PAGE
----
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  • xmanflash
    replied
    Originally posted by gdame View Post
    I am going to test out an Asus EN8600GT tomorrow. It is dual DVI, 512MB, PCIe 16x and even has a component output cable. It's a $125. card.

    If it works, would you consider that a reasonably low cost solution that you would buy?
    This is an excellent card series (8600GT) for general and Edius use, and a little 3D game and Vista interface thrown in on the weekends :-)

    Leave a comment:


  • gdame
    replied
    Originally posted by xeberdee View Post
    Jerry - Kenneally, that's exactly why I brought up the subject of overkill.

    Aside the issues that some cards are better for other things, and that some people might also use the bundled Xplode (can't think why?) my point is that there is no reason to 'over-buy' a gfx card for Edius. I am specifically trying to establish what softwware/hardware is responsible for what, with ref. to Edius - not Edius with AE, Edius with Microsoft Office or Edius with cherries on top - just Edius - and the formats and features it supports.

    We agree, there is absolutely no need to buy an Nvidia Quadro FX series, even the FX370, as something like the ATI HD PRO 2400 can handle a 1080p signal on a [email protected], so it is more than overkill for Edius work at $60. Not cool, not luxury, not nice - just functional.

    In my experience Nvidia drivers and hardware tend to be very picky about which systems they live in. Spending $10.000 on a powerful Nvidia will not give you peace of mind or guaranteed errorless performance. On my color grading sytem I'm running the FX4500 with SDI - the drivers for that thing constantly drive me nuts, but it is necessary for grading in realtime on that system. A Quadro FX1500 is not necessary for doing HD on Edius with no specific software written to use the features on the harware.
    xeberdee,

    I have built dozens of low end systems as well as high end and I have dozens of ex Storm edit users that have migrated to Edius. Some are at 3.xx, while others are at 4.5x. In these systems most are running the GeForce FX 5200. This is an AGP card with 256MB and has dual VGA. Works great with Edius and all other apps. It's a $60-80 card.

    My preference for Nvidia over ATI is purley because I like the dual desktop management software better and all the system that I sell come with dual monitors.

    As for PCIe choices, there are plenty Nvidia based cards out there at less than $50. It has been a long time since I have tried to build a system at the lowest cost possiable, but I bet that some of the low end components would work. I will tell you what. I have a rather high end system on my bench right now. I am going to test out an Asus EN8600GT tomorrow. It is dual DVI, 512MB, PCIe 16x and even has a component output cable. It's a $125. card.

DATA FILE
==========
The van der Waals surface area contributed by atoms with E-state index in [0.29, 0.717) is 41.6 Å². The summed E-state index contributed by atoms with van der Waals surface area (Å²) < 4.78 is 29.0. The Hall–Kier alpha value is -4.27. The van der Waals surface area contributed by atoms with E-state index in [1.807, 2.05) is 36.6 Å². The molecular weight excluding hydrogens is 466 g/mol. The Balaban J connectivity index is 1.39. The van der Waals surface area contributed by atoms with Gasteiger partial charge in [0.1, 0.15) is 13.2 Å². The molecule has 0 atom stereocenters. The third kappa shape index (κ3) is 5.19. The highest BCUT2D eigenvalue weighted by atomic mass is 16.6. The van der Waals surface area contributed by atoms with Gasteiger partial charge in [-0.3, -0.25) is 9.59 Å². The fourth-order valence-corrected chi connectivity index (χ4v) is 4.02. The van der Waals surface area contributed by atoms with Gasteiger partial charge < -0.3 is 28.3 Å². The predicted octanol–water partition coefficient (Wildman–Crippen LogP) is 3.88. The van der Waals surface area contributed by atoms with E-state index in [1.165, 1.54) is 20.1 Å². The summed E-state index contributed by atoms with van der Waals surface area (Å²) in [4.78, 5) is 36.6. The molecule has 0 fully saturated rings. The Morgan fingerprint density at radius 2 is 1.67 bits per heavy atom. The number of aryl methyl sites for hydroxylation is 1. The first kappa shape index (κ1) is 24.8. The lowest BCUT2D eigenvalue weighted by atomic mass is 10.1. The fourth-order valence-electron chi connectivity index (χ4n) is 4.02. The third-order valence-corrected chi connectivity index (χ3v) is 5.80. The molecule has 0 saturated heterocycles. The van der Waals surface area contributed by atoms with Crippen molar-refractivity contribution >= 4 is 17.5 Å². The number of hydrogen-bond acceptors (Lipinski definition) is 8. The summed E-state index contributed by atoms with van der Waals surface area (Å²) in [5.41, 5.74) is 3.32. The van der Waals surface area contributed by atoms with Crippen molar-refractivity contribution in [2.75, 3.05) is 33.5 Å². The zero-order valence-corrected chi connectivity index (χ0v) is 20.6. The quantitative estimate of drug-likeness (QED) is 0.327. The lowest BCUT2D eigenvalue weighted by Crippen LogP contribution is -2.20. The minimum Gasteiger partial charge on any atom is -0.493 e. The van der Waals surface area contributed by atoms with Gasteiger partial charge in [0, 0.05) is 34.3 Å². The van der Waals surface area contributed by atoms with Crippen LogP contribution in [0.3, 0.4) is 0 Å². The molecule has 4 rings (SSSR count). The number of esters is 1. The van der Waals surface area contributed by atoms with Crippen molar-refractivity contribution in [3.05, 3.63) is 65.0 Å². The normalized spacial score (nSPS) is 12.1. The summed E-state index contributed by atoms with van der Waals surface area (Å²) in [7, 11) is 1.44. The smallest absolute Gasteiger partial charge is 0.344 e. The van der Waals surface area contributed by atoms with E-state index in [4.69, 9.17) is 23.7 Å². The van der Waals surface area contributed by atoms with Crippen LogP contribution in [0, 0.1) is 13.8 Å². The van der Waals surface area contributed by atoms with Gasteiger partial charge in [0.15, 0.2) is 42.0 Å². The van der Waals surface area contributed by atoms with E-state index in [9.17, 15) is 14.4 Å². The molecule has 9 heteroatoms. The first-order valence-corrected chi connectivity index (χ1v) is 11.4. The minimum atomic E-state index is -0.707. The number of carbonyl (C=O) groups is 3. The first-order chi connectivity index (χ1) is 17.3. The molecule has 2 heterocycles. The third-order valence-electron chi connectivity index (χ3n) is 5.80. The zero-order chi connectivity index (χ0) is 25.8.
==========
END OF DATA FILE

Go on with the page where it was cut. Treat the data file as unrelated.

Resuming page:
If it works, would you consider that a reasonably low cost solution that you would buy?

    Leave a comment:


  • xeberdee
    replied
    Jerry - Kenneally, that's exactly why I brought up the subject of overkill.

    Aside the issues that some cards are better for other things, and that some people might also use the bundled Xplode (can't think why?) my point is that there is no reason to 'over-buy' a gfx card for Edius. I am specifically trying to establish what softwware/hardware is responsible for what, with ref. to Edius - not Edius with AE, Edius with Microsoft Office or Edius with cherries on top - just Edius - and the formats and features it supports.

    We agree, there is absolutely no need to buy an Nvidia Quadro FX series, even the FX370, as something like the ATI HD PRO 2400 can handle a 1080p signal on a [email protected], so it is more than overkill for Edius work at $60. Not cool, not luxury, not nice - just functional.

    In my experience Nvidia drivers and hardware tend to be very picky about which systems they live in. Spending $10.000 on a powerful Nvidia will not give you peace of mind or guaranteed errorless performance. On my color grading sytem I'm running the FX4500 with SDI - the drivers for that thing constantly drive me nuts, but it is necessary for grading in realtime on that system. A Quadro FX1500 is not necessary for doing HD on Edius with no specific software written to use the features on the harware.
    Last edited by xeberdee; 03-17-2008, 04:11 PM.

    Leave a comment:


  • xmanflash
    replied
    Originally posted by shueardm View Post
    It's not necessary for running EDIUS alone. It's still a hotly debated topic around the globe. There is a list of driver specific settings with each Quadro card that written especially for many programs like Lightwave, Maya, 3dsMax, After Effetcs, AutoCad etc etc a big list.
    OK - I'll rephrase the question :-)

    "Why would anyone choose a Quadro card over a Geforce card for an Edius rig.."

    I cant imagine any tangible benefit in Edius. They were designed to handle serious OpenGL display list processing (for 3D vector based applications) back when normal games cards had little firepower.

    The Games market is now more demanding than the CAD CAM market in exactly the same areas, 3D vector rendering of photorealistic scenes, so complex they are glorious! and according to my CAD/Drafting friend there is little benefit for the absurd price difference these days in his profeasion... Some benchmarks may be in order..